The Android OS offers Google an ability to track you wherever you go, (to help improve their traffic mapping amongst other things) harvest your usage data to sell to marketers, use you to improve their services and to lock you in, should it wish, to its future technologies. They probably even record the voice searches and speech to text you dictate and use this to build up an overall profile on you. They have done this all legally because the disclaimer in their all-in-one terms of usage which you didn't read properly and just approved, allows them to. In the same way Apple want you to use iCloud and Apple maps, free services which pay Apple big-time in the data which they report back. This provides lock in to an ecosystem, and allows you to sell more to a captive market.
If Google really wanted to kill the iPhone it would simply stop iPhone users and Safari browsers from using any Google service and watch people change phones and Macs overnight. That would be an evil move for sure, but who is to say what the cause of the greater good is? I'm not sure the arbiter should be Google, which is after all beholden to its shareholders.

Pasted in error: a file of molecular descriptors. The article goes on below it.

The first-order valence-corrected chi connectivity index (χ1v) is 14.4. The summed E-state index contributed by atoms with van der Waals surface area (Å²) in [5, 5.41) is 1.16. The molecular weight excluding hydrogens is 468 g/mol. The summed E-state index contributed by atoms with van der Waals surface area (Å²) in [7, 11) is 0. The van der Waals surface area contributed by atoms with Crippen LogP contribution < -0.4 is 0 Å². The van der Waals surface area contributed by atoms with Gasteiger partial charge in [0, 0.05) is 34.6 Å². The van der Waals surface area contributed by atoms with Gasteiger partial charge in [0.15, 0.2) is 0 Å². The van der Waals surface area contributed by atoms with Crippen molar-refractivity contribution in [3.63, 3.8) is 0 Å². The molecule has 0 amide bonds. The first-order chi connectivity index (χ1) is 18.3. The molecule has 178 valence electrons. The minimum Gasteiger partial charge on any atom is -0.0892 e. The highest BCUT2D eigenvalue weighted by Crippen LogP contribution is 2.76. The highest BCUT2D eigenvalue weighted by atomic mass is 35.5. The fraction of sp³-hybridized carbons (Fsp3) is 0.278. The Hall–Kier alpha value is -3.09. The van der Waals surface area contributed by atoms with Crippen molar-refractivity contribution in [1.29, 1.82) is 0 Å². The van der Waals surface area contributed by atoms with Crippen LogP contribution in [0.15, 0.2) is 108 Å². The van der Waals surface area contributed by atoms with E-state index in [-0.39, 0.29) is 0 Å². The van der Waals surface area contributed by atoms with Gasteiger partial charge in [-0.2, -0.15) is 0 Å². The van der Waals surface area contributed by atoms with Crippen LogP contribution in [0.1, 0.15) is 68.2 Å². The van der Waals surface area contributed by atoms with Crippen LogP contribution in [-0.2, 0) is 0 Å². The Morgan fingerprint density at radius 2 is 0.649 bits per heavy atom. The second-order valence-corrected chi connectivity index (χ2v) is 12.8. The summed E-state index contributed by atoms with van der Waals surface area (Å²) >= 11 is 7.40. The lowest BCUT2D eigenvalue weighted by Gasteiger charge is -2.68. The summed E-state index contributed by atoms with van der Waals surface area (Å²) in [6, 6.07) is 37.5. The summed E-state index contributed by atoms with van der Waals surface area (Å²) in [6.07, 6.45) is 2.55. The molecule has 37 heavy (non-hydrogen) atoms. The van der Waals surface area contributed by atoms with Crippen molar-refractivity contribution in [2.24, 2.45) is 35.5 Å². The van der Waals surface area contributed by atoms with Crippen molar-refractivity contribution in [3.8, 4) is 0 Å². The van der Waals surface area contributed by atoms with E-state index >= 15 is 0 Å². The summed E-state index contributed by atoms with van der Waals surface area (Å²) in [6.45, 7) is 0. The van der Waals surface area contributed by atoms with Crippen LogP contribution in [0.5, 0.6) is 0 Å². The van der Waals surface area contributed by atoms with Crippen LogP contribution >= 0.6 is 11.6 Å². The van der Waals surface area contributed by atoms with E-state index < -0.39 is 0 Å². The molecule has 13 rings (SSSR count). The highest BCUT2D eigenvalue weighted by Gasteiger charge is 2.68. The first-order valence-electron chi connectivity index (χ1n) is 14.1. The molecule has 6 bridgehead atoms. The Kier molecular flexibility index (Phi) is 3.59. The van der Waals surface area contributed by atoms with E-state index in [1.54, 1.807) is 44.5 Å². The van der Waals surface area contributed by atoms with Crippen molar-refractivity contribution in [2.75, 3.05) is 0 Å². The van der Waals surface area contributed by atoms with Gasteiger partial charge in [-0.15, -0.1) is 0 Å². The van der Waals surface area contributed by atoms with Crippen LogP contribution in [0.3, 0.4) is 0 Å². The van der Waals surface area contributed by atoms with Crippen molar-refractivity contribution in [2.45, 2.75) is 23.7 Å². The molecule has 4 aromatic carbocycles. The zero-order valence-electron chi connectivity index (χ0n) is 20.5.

10/29/2012 1:13:50 PM
Don't bother... He doesn't understand the concept of investment, or synergy as it relates to a business. Either that or he is just being obstinate as it serves his agenda.
It's not making money right now as observed via the internet so thats a fact. LOL. By that standard, Apple should have closed the doors in the late 90's as they werent making money either. Oh, wait, they invested, developed products and then mad money later with a group of synergistic product lines. Wow, kind of like a business plan.
"There's no chance that the iPhone is going to get any significant market share. No chance." -- Microsoft CEO Steve Ballmer